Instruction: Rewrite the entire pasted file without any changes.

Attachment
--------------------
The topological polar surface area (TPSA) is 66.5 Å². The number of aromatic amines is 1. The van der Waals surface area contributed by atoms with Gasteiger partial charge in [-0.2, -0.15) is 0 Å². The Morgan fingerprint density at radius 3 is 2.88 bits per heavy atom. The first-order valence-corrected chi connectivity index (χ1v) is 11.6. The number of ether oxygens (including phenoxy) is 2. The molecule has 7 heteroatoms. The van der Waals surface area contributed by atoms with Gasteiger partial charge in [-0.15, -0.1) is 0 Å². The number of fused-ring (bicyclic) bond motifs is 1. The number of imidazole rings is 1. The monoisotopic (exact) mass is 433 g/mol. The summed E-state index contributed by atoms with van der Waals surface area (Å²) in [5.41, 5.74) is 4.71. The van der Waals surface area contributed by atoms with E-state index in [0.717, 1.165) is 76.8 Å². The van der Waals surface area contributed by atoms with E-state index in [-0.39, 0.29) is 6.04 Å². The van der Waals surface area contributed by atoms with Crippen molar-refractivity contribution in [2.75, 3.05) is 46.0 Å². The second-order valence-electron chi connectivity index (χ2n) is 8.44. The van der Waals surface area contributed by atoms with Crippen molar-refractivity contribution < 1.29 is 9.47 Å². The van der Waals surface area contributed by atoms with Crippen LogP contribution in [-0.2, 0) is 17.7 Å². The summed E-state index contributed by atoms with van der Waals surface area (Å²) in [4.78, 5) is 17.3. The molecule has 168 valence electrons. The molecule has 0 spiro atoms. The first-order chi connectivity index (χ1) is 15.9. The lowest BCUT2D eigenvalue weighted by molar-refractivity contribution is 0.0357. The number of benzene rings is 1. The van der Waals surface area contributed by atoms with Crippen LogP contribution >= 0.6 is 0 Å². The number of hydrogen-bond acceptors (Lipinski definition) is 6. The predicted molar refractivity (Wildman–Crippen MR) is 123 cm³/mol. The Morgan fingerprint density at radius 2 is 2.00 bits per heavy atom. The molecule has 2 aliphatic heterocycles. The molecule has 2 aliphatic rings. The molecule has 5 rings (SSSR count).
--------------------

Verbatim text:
The topological polar surface area (TPSA) is 66.5 Å². The number of aromatic amines is 1. The van der Waals surface area contributed by atoms with Gasteiger partial charge in [-0.2, -0.15) is 0 Å². The Morgan fingerprint density at radius 3 is 2.88 bits per heavy atom. The first-order valence-corrected chi connectivity index (χ1v) is 11.6. The number of ether oxygens (including phenoxy) is 2. The molecule has 7 heteroatoms. The van der Waals surface area contributed by atoms with Gasteiger partial charge in [-0.15, -0.1) is 0 Å². The number of fused-ring (bicyclic) bond motifs is 1. The number of imidazole rings is 1. The monoisotopic (exact) mass is 433 g/mol. The summed E-state index contributed by atoms with van der Waals surface area (Å²) in [5.41, 5.74) is 4.71. The van der Waals surface area contributed by atoms with E-state index in [0.717, 1.165) is 76.8 Å². The van der Waals surface area contributed by atoms with E-state index in [-0.39, 0.29) is 6.04 Å². The van der Waals surface area contributed by atoms with Crippen molar-refractivity contribution in [2.75, 3.05) is 46.0 Å². The second-order valence-electron chi connectivity index (χ2n) is 8.44. The van der Waals surface area contributed by atoms with Crippen molar-refractivity contribution < 1.29 is 9.47 Å². The van der Waals surface area contributed by atoms with Crippen LogP contribution in [-0.2, 0) is 17.7 Å². The summed E-state index contributed by atoms with van der Waals surface area (Å²) in [4.78, 5) is 17.3. The molecule has 168 valence electrons. The molecule has 0 spiro atoms. The first-order chi connectivity index (χ1) is 15.9. The lowest BCUT2D eigenvalue weighted by molar-refractivity contribution is 0.0357. The number of benzene rings is 1. The van der Waals surface area contributed by atoms with Crippen LogP contribution >= 0.6 is 0 Å². The number of hydrogen-bond acceptors (Lipinski definition) is 6. The predicted molar refractivity (Wildman–Crippen MR) is 123 cm³/mol. The Morgan fingerprint density at radius 2 is 2.00 bits per heavy atom. The molecule has 2 aliphatic heterocycles. The molecule has 2 aliphatic rings. The molecule has 5 rings (SSSR count).